On Monday at 11:59 p.m. local time, New Zealand lifted its strict lockdown. While many restrictions remain, the economy will restart nearly five weeks after it was shuttered. Businesses, restaurants and schools will begin to reopen, with limitations in place, and an estimated 1 million New Zealanders will return to work.
“There is no widespread undetected community transmission in New Zealand. We have won that battle,” said the country’s prime minister, Jacinda Ardern, on Monday. “But we must remain vigilant if we are to keep it that way.”
While much of the rest of the world continues to struggle under the weight of the coronavirus pandemic, New Zealand has stood out not only for how quickly it contained the virus but for the way its leader has led the country through the crisis.
When faced with the difficult task of telling New Zealanders they were about to be placed into lockdown for at least four weeks, Ardern came through with a simple message: Be kind. “We will get through this together but only if we stick together, so please be strong and be kind,” Ardern said.
The 39-year-old leader’s approach has been driven by messages of unity and empathy, communicated in an accessible way. Just before lockdown, she addressed the country on a Facebook Live video, wearing a green sweatshirt after just having put her toddler daughter to bed.
Her leadership style stands in stark contrast to those of other world leaders, such as President Donald Trump, who has swung from downplaying the significance of COVID-19 to rushing to pin blame ― on China and the World Health Organization ― when the severity of the pandemic became clear.
While the style of her approach has been informal and relatable, her action has been firm.
Ardern has led the way in embracing science and has a good relationship with her public health officials. On their advice, New Zealand pursued a policy of elimination, rather than mitigation, which meant the country shut down businesses and its borders when there were around 100 coronavirus cases and before any deaths. Meanwhile other countries, such as the U.S. and the U.K., stepped up restrictions only as the impacts of the pandemic worsened.
And her approach appears to have worked, with the caveat that we are so early on in our understanding of this virus, no one can be sure what will happen as economies start to reopen. The country has not only flattened the curve but, in a phrase coined by The Washington Post, has squashed it. At the time of writing, there have been 19 recorded deaths and 1,122 confirmed cases there. Ardern says the virus is “currently eliminated” from New Zealand.
Despite the toughness of her response, which placed huge restrictions on New Zealanders, Ardern’s approval rating is her highest since taking office.
Looking at other leaders who don’t listen to science and appear not to have the empathy that Jacinda does, well, it’s easy to see why her response stands out. Helen Clark, former prime minister of New Zealand
She has taken steps to ensure messages of unity are more than just words. At a time when some U.S. politicians stood accused of making money from the virus, Ardern and her ministers took a 20% pay cut for six months to show solidarity with those affected by the coronavirus outbreak.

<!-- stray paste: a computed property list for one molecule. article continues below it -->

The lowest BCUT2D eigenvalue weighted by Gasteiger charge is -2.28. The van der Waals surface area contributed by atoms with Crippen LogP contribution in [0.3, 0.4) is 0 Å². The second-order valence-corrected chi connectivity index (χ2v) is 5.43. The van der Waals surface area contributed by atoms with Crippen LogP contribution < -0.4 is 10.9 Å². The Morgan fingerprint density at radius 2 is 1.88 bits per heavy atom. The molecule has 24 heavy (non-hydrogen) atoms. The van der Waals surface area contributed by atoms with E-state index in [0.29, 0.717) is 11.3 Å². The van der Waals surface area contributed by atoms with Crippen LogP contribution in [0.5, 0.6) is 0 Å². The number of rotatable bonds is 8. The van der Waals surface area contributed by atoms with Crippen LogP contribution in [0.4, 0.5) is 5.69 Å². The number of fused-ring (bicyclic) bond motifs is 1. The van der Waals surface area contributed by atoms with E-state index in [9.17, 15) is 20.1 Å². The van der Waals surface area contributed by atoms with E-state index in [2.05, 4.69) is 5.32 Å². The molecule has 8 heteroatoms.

Many hope that her particular brand of leadership could not only help steer New Zealand away from the tragic death tolls experienced in other countries, but also help her to take the opportunity to build a better society in New Zealand post-pandemic. The country now faces an uphill battle to recover economically, with growing rates of unemployment in a nation already struggling with homelessness and child poverty.
A leadership style built on empathy
Those who know Ardern say her unique package of skills sets her apart on the global stage. “Jacinda has three fantastic qualities,” Helen Clark, who was New Zealand’s prime minister from 1999 to 2008, told HuffPost. “She is clever, she is empathetic and she is a good communicator. Put those three things together and when you are faced with an unprecedented challenge like COVID-19, you have a leader that has enormous assets that can pull a country through just about anything.”
Clark noted that Ardern has already shown her leadership abilities in dealing with two domestic crises. After the Christchurch mosque shootings, where a gunman killed 51 people in March 2019, she moved quickly to implement stricter gun laws. Then in December 2019 came the White Island volcanic eruption, which killed 21 people. Ardern, who was photographed embracing first responders, received praise for a response perceived as human and empathetic.
“She knows what she is doing in high-pressure, tragic situations, and in a sense, how she has handled coronavirus is no different to how she handled those two tragedies,” said Clark, highlighting Ardern’s ability to engage with the public and to earn their trust.
Of course, New Zealand has some advantages when it comes to dealing with a pandemic. It is small in terms of population, with just shy of 5 million inhabitants, and as an island nation at the bottom of the South Pacific it is in a favorable position to fight the virus ― borders can be shut relatively easily. But for Clark, the key ingredient was Ardern’s willingness to “step out in front and take command.”
“Looking at other leaders who don’t listen to science and appear not to have the empathy that Jacinda does, well, it’s easy to see why her response stands out,” Clark said. “We are very, very lucky to have her here in New Zealand. The world is lucky to have her.”